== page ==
Updated: 2:38 p.m. | Posted: 2:03 p.m.
It was a moment eight months in the making: Melania Trump bounding down the White House lawn to the vegetable garden made famous by her predecessor.
Clad in a red plaid shirt, her eyes obscured by dark sunglasses, she greeted members of the local Boys and Girls Club who came to help her harvest and plant new crops. One skeptically asked, "Are you Melania Trump?"
"Yes, I'm the first lady" came her cheerful reply. It included two words Mrs. Trump has been using more often lately: first lady.
She says "my platform" a lot more, too.
As Mrs. Trump becomes more comfortable with her new role, she is speaking out about how she envisions using that platform to help children. She's going beyond cyberbullying, which she'd identified during the presidential campaign as an issue that she would tackle if her husband became president but on which she has yet to announce any formal plan of action.
In a flurry of solo public appearances from the United Nations to an international sports event in Canada to the White House in the past few weeks, Mrs. Trump has provided new clues about her plans in a role that has thrust her into a spotlight far different from the bright lights she grew accustomed to during her career as a fashion model.
She called on attendees at a U.N. luncheon last month to set good examples for children. She invited experts and people affected by drug addiction and opioid abuse, including a recovered addict, to the White House for a listening session and told them she plans to "use my platform as first lady" to help as many kids as possible.
During a visit to storm-ravaged Puerto Rico with her husband, Mrs. Trump told Puerto Rico's non-voting representative in Congress that she was "passionate" about trying to help more communities on the island and asked how she might be able to do that, according to Rep. Jenniffer Gonzalez-Colon.
The first lady also took her first solo trip — to Canada — to cheer Americans participating in an athletic competition for wounded service members and veterans.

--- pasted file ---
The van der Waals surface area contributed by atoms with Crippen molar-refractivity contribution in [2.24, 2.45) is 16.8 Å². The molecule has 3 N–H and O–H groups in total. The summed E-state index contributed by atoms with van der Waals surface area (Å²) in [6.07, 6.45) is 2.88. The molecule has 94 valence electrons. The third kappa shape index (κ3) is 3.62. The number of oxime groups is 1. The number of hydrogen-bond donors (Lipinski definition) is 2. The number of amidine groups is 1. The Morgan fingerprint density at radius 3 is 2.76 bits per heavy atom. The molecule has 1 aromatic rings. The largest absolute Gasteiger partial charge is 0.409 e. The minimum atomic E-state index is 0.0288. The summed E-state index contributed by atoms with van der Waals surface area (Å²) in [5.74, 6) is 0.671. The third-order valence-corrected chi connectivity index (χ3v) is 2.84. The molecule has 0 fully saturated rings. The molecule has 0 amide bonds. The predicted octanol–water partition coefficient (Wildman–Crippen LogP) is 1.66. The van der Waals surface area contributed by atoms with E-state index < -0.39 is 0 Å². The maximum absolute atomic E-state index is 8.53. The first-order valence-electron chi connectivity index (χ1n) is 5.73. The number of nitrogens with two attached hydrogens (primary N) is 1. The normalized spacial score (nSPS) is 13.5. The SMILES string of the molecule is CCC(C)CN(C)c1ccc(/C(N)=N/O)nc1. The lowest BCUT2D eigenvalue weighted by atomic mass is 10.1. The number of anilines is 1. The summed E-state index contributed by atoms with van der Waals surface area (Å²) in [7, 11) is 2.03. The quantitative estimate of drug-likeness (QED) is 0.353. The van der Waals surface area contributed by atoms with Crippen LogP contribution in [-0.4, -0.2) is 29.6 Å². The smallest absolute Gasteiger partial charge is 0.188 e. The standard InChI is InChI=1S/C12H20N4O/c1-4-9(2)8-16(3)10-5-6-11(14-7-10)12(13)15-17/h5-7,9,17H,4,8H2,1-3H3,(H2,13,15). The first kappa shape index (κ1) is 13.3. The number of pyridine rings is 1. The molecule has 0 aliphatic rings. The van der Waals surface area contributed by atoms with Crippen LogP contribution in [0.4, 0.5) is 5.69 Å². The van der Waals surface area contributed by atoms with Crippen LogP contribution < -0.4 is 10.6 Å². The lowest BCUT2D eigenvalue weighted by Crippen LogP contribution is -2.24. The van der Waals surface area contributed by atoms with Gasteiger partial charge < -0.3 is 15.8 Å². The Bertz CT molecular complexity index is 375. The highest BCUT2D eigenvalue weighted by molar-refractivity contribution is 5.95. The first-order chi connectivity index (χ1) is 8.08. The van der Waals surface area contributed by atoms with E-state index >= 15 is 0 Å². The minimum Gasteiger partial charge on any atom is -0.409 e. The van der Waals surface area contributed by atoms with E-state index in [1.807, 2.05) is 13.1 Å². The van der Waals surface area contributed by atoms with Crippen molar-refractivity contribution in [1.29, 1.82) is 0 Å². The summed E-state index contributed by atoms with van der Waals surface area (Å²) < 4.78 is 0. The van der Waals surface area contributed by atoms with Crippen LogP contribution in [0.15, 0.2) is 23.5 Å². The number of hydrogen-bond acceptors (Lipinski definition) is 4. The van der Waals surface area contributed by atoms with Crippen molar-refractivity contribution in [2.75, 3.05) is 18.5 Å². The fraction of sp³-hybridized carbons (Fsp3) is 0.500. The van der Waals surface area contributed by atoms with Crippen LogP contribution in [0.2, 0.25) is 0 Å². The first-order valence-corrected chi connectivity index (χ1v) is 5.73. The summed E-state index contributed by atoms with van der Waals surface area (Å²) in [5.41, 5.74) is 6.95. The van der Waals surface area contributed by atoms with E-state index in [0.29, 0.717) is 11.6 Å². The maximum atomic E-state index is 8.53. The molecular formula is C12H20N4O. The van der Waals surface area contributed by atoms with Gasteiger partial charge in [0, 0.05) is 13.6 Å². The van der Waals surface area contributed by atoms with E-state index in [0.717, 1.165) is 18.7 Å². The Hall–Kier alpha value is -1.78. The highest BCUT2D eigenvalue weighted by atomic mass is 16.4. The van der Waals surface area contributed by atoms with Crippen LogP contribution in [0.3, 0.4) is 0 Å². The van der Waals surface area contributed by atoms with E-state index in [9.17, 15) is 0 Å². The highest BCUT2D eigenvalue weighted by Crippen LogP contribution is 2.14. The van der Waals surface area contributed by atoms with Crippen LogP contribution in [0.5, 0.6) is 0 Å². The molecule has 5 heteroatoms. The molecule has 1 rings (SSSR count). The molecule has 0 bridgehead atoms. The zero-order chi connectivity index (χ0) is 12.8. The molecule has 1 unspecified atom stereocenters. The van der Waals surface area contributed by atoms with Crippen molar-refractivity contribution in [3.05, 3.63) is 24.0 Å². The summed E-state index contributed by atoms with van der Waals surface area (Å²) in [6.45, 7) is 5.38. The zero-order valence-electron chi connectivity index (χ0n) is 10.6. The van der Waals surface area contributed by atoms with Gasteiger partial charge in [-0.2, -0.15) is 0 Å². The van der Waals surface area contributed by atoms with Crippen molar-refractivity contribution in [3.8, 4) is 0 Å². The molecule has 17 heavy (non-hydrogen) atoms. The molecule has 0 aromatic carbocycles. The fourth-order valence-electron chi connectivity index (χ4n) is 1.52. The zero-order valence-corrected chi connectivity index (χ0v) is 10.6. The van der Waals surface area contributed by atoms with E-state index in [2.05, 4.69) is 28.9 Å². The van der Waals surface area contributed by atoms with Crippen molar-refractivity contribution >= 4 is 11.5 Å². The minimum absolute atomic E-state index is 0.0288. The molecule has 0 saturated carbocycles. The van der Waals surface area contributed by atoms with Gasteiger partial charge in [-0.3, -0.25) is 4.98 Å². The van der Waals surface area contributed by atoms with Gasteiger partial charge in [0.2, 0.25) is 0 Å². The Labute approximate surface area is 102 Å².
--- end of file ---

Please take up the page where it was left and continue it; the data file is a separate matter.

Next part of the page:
And, on that sunny afternoon in the garden that was the brainchild of former first lady Michelle Obama, she encouraged the children helping her to make healthy eating a priority.
"I'm a big believer in healthy eating because it reflects on your mind and your body," she said before telling the group to "come with me and have some fun." She later pulled leeks from the ground and clipped an artichoke from a nearby plant. "I encourage you to continue and eat a lot of vegetables and fruits so you grow up healthy and take care of yourself. ... It's very important."
The first lady showed some pique Monday when Donald Trump's first wife, Ivana, referred to herself as "first lady" in an interview on ABC's "Good Morning America."
Ivana Trump said she tries not to call her ex-husband too much because "I don't want to cause any kind of jealousy or something like that because I'm basically first Trump wife. I'm first lady, ok?"
Melania Trump's spokeswoman, Stephanie Grisham, called that comment "attention-seeking and self-serving noise." Mrs. Trump is a unique first lady: a native of Slovenia and former fashion model fluent in several languages. But like her predecessors, she's still going through an adjustment period.
She was rarely seen in the weeks after the inauguration, and was usually at Trump's side when she did appear in public. In an unusual move for modern first ladies, she and Barron, the couple's now-11-year-old son, lived at the family's Trump Tower penthouse in New York for several months after the inauguration so he wouldn't have to switch schools in the middle of the year.